Chris Mccandless Transcendentalism Analysis

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McCandless has often been compared to Henry David Thoreau and without doubt McCandless was influenced by the transcendentalist movement but to compare these two people would be an insult to Thoreau and his philosophy. It is true that he displayed civil disobedience hitchhiking when it is not allowed, hoping freights, and hunting in Stampede Trail without a license; Chris’s father also points out that “He refused instruction of any kind” (Krakauer, Wild 111). He interprets “civil disobedience” as a rejection of any kind of imposed law expressing extremely individualistic ideals freeing yourself from society and power, but Thoreau considers his responsibility to break the law if it overrun the rights of other human beings and is against his judgement of morals rather than following the will of the government and the majority blindly.…show more content…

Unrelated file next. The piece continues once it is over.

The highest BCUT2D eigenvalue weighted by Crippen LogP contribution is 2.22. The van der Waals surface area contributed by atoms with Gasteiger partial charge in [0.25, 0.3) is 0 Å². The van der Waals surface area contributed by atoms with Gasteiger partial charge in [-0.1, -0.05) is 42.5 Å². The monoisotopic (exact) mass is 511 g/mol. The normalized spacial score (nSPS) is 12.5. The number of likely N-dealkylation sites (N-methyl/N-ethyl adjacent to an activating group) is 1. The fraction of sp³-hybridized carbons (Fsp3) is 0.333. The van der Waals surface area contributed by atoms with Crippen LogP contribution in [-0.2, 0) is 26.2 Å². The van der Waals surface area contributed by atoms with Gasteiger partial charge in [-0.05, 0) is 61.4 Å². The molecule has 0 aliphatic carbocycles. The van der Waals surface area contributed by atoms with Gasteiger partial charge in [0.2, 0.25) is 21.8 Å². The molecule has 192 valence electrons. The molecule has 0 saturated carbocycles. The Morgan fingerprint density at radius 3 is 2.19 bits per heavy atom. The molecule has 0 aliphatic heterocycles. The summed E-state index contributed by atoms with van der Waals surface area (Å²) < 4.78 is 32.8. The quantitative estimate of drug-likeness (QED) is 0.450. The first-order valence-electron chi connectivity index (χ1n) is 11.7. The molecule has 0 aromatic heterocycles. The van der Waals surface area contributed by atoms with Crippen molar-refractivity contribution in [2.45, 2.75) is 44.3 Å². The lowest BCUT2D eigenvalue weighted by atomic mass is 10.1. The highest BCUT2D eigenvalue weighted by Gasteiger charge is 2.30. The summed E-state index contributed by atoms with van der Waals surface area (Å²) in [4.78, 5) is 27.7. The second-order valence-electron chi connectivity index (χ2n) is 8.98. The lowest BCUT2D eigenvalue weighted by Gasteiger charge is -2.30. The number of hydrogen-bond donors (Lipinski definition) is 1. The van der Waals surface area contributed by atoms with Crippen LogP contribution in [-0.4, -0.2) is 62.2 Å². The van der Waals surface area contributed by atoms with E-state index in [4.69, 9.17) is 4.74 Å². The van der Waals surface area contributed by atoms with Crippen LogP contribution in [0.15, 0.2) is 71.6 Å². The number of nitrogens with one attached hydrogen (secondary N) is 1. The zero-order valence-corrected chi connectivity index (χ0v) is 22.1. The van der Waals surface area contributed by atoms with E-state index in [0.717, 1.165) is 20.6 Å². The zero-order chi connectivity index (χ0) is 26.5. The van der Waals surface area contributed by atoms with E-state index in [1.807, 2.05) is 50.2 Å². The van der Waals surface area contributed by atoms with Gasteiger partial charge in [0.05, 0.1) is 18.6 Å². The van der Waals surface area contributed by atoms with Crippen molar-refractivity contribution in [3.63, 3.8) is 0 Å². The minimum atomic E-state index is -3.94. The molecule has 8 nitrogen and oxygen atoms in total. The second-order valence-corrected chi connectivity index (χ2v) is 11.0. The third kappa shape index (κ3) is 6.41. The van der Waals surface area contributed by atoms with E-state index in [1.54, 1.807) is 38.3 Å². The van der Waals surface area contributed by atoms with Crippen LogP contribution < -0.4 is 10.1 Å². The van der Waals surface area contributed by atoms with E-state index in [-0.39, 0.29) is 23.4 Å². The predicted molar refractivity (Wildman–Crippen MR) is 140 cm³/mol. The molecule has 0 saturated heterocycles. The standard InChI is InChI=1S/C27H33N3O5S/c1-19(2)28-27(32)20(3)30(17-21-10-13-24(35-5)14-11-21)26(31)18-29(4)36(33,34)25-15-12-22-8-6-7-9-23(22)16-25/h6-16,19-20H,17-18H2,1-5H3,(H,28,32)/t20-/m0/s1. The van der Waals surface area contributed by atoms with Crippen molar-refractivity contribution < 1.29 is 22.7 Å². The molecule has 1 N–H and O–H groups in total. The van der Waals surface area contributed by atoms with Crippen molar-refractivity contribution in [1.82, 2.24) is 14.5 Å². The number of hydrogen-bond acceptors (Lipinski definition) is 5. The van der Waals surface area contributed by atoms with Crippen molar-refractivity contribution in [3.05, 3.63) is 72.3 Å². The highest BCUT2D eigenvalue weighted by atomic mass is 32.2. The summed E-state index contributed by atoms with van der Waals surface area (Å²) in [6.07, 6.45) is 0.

He wanted to hide from reality from the mistakes his father made so with a surge of recklessness and erroneous optimism he went into the wild. Thoreau went into the wild for a greater purpose to live simply thinking on a higher plane, understanding the human heart, and connecting to nature. Perhaps it could be argued that McCandless lived out Thoreau’s beliefs in terms of living modestly in nature better than Thoreau because McCandless actually ventured into the wilderness rather than living outside of town, he lived in solitude rather than Thoreau who had many guests, and he risked his life to live out his philosophy. This shows the main discrepancy between Thoreau and McCandless – the planning and execution. Thoreau never advocates the need to be reckless but he escapes to the woods for inspiration and discovery. He never fully rejects civilization nor fully embraces wilderness, but rather sought the middle ground – the pastoral
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